The betrayal hurt. Kallen clenched her teeth and tried not to dig her fingernails into Lelouch as the fire within ignited into a blaze. She might be willing to be married off for the greater good now, but that was her own choice. She was not chattel to be sold. Even her own father had made her freedom to marry as she wished clear to her. How could Marianne believe she had the right to decide such things? And this after Kallen had saved her son from death! Who had she even intended–

Kallen’s train of indignant thought ground to a halt.

“Oh,” she mused.

It occurred to her now that this was, in fact, her second dance of the night with Lelouch.

“Oh!” she cried in full realisation.

As she reflected back on everything Lelouch had said, a fierce blush erupted onto her face. She’d been so prepared to discuss a marriage with anyone but him and so used to dancing together that she’d missed the obvious.

“Oh,” she said more shyly.

And then all of the ramifications of what this would mean struck her. She wanted Lelouch as a lover; she’d not deny that or prevaricate here and now. But an actual marriage carried infinitely more weight because of who they were. Her head spun as her thoughts raced.

Lelouch chuckled. “Now the lady understands. There’s no reason to sell your body so cheaply. Besides, what good is loyalty based in lust and greed? Such support is as mercurial and changeable as the weather.”

A fair point, Kallen admitted.

“How you continue your bloodline or not is your decision, and it would appear I don’t have to fight for that right myself.”

“Why me?” Kallen asked. She knew she was attractive in many aspects. She’d never lacked confidence there. But Lelouch was not a particularly sexual person. “I know we wouldn’t be having this conversation if you weren’t already set on marriage. And all that it entails.”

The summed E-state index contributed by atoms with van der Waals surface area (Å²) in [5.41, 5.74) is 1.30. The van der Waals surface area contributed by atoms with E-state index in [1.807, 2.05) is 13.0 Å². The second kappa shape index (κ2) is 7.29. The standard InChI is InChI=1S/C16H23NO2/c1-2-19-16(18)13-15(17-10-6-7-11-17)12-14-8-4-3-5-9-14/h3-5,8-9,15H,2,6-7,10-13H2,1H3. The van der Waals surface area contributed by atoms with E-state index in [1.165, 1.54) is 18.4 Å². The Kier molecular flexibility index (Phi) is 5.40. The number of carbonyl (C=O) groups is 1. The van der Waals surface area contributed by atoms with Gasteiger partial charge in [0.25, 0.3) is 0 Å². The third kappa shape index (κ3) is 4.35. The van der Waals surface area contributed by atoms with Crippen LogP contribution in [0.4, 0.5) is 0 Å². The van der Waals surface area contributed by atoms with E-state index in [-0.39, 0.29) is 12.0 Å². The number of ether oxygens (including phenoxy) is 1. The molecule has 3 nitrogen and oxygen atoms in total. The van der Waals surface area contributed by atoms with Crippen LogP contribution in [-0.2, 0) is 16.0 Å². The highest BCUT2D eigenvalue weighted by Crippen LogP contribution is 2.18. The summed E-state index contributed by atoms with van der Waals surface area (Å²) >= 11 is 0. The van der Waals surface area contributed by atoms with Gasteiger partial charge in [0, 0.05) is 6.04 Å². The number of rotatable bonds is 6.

“Do you desire the truth or a romantic lie?”

Obviously, the former was what she needed, but Kallen wanted revenge for earlier. She pressed herself flush against Lelouch, never once disturbing their dance. She moved gracefully on her toes to allow her access to his ear. Well aware of her breasts pressing against him, she spoke in a sultry whisper. “Lie to me.”

When Kallen pulled back, she took in the sight. Lelouch’s movements were stiff, and she caught a hint of red at his cheeks and along his neck. Nevertheless, he hid his fluster well and gave as good as he got. He, in turn, held her close and spoke in a soft, amorous voice.

“As you wish. I have wanted you from the very moment I knew what it meant to want a woman. Even before then, I intended to marry you. I can only imagine what unearthly creature in female guise could enchant my eyes to stray from your beauty and my attention from your charm.

“Our time together in Russia has but exacerbated my longing. Before, I thought I knew everything about desire. Now? I must confess that the mere sight of you sets my loins ablaze. Every day I feel my control slipping. Every night it is your visage that haunts my dreams. This willing madness terrifies me. I fear what I might do, how I might stray. Yet no part of me can help but surrender to it. If you would have me, I ask of you to indulge my lapse in reason and be mine in return.”

Through the firmly closed lips of Kallen's smile came the staccato, smothered sound of her laughter grasped in tight but slipping reins. She held it at bay while Lelouch spoke and for a few seconds after, but the dam broke soon enough under the assault. She abandoned all pretence of dancing, buried her head in his shoulder, and broke down into chortles and giggles that shook her entire frame. To an outside observer, she no doubt looked to be sobbing. She did have tears in her eyes, but not from joy or sorrow. Her face had grown as red as her hair as she struggled to catch the occasional breath.

“Lelouch,” Kallen protested in a gasp. Her smile never left her still very red face. “Do you want to get us thrown out?” The occasional giggle yet assaulted her as she spoke. “‘Loins ablaze’?”

“If Milady would but control herself…” Lelouch trailed off with a satisfied smirk.

“Oh, quite. I see we’re both afflicted with similar problems now. I’m not going to be able to keep a straight face around you for months.”

“Of course not,” Lelouch stated. “You’ll be too overcome with love and swoon at the sight of me. It’s our shared curse. We’re both too beautiful for this world, much less each other. Truly, we are star-crossed lovers.”

Kallen snickered. This was going to be one singular proposal story someday. In a much better mood now, if slightly winded, she said, “Alright, enough. I’ve heard the lie. What's your real reasoning?” and pulled Lelouch back into their interrupted dance.